Hager v. City of West Peoria

Decision Date17 May 1996
Docket NumberNo. 95-2166,95-2166
Citation84 F.3d 865
PartiesDonald J. HAGER, d/b/a Hager Performance Tire Specialists and Albert L. Baker, d/b/a Thunder Valley Landfill, Plaintiffs-Appellants, v. CITY OF WEST PEORIA, a municipal corporation, and John F. Roberts, Defendants-Appellees.
CourtU.S. Court of Appeals — Seventh Circuit

Gary L. Morris (argued), Peoria, IL, for plaintiffs-appellants.

William C. Barasha (argued), Kurnik, Cipolla & Barasha, Arlington Heights, IL, William C. Connor, The Leiter Group, Peoria, IL, for defendants-appellees.

Before BAUER, EASTERBROOK, and MANION, Circuit Judges.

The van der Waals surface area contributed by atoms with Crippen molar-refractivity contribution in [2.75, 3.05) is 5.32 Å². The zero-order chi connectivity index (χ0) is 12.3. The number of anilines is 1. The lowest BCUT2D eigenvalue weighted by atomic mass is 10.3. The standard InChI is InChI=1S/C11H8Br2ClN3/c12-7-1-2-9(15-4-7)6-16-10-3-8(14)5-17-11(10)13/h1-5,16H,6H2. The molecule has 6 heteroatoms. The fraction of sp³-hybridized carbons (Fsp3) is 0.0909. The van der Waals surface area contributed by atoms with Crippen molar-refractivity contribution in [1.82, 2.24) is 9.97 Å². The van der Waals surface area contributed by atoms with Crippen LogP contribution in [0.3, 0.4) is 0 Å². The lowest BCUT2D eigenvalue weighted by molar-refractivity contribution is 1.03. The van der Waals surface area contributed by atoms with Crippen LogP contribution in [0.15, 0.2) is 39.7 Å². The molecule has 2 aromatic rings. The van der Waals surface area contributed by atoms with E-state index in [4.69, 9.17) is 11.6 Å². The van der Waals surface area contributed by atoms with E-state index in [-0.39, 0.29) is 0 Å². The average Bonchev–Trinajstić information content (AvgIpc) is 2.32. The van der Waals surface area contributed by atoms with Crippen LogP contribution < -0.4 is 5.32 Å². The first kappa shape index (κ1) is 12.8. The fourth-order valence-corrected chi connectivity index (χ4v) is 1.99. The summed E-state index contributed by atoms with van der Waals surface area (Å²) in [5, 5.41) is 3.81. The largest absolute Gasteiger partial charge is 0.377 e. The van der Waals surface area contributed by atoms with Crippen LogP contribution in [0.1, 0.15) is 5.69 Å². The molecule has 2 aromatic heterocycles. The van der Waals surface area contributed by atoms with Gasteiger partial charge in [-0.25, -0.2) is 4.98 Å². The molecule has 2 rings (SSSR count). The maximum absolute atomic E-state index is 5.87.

MANION, Circuit Judge.

Two businesses located just outside West Peoria, Illinois can access their properties only from a public road that lies within the city's limits. West Peoria enacted municipal ordinances regulating truck traffic on that road. Because deliveries by large trucks are integral to these businesses, they challenge the ordinances, alleging among other things that the ordinances effect takings of their properties and violate their constitutional right to equal protection. The district court properly dismissed the takings claims as prematurely filed in federal court. The plaintiffs have not pleaded a viable theory of recovery for violation of the Equal Protection Clause. Accordingly, we affirm.